These items fall under the first aid category because they are relatively simple and require little or no training to apply. Wound closing devices such as sutures, surgical staples, tapes, and glues are considered medical treatment and recordable.

Hot and Cold Therapy
Hot and cold therapy is classified as a first aid treatment, regardless of the number of applications, the length of time that it is applied, where it is applied, or the injury or illness for which it is used. These treatments are simple to apply, do not require special training, and are rarely used as the only treatment for any significant injury or illness.

Finger Guards and Elastic Wraps
The use of rigid finger guards is always considered a first aid treatment. However, other types of rigid orthopedic devices that are designed to immobilize a body part, such as splints, casts, and braces, are forms of medical treatment. Wraps or non-constraining devices, including wristlets, tennis elbow bands, elastic bandages, and non-rigid back belts, are non-recordable first aid treatments, regardless of how long or how often they are used.

The size or degree of a work-related burn does not determine its recordability. Most first-degree burns and minor second-degree burns will not be recorded because they don't need medical treatment. More serious first- and second-degree burns that receive medical treatment and all third-degree burns are recordable. Any first-, second-, or third-degree burn that results in one or more of the recordability criteria must be recorded.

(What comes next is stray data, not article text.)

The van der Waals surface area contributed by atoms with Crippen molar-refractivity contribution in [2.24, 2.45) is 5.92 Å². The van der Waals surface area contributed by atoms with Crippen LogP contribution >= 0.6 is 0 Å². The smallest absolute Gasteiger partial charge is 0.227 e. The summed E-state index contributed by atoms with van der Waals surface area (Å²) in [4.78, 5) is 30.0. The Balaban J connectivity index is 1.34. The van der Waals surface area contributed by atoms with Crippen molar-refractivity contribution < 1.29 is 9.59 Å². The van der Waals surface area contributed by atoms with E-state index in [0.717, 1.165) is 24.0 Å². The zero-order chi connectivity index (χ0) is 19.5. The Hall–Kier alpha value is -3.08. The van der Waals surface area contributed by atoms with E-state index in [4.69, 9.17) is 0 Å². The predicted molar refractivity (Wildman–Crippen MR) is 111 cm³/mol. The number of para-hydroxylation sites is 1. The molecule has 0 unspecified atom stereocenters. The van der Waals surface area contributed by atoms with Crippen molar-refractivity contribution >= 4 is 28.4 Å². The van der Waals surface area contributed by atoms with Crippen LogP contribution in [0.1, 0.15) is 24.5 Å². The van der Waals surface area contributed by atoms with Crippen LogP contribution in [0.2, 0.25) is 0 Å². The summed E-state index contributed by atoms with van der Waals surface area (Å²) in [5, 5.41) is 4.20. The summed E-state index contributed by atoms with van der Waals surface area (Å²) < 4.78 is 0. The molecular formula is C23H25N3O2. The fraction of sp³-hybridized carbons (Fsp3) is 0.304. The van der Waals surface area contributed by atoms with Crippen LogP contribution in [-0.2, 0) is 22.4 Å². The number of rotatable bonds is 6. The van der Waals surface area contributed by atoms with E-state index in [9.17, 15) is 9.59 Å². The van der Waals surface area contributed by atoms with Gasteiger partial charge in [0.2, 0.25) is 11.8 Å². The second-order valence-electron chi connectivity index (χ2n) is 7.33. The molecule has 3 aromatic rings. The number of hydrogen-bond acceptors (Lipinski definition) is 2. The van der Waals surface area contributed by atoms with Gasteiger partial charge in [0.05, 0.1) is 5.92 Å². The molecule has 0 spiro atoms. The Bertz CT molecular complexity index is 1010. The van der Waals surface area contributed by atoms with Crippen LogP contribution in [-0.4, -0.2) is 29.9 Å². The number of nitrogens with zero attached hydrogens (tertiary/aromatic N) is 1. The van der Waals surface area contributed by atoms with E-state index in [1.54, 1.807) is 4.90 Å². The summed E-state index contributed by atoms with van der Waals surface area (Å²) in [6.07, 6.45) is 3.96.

Removing Splinters
Removing splinters or foreign material from areas other than the eye by flushing or using tweezers, cotton swabs, needles, pins, or small tools is considered first aid.

Value in Knowing the Fine Points
It pays to understand the fine points of OSHA's designated first aid treatments to make your injury and illness recordkeeping reflect reality. Making informed decisions about which cases to record on the 300 Log can lower your incidence rate. A rate well below the national average will make a favorable impression on your customers and show both management and employees the true picture of safety in their company.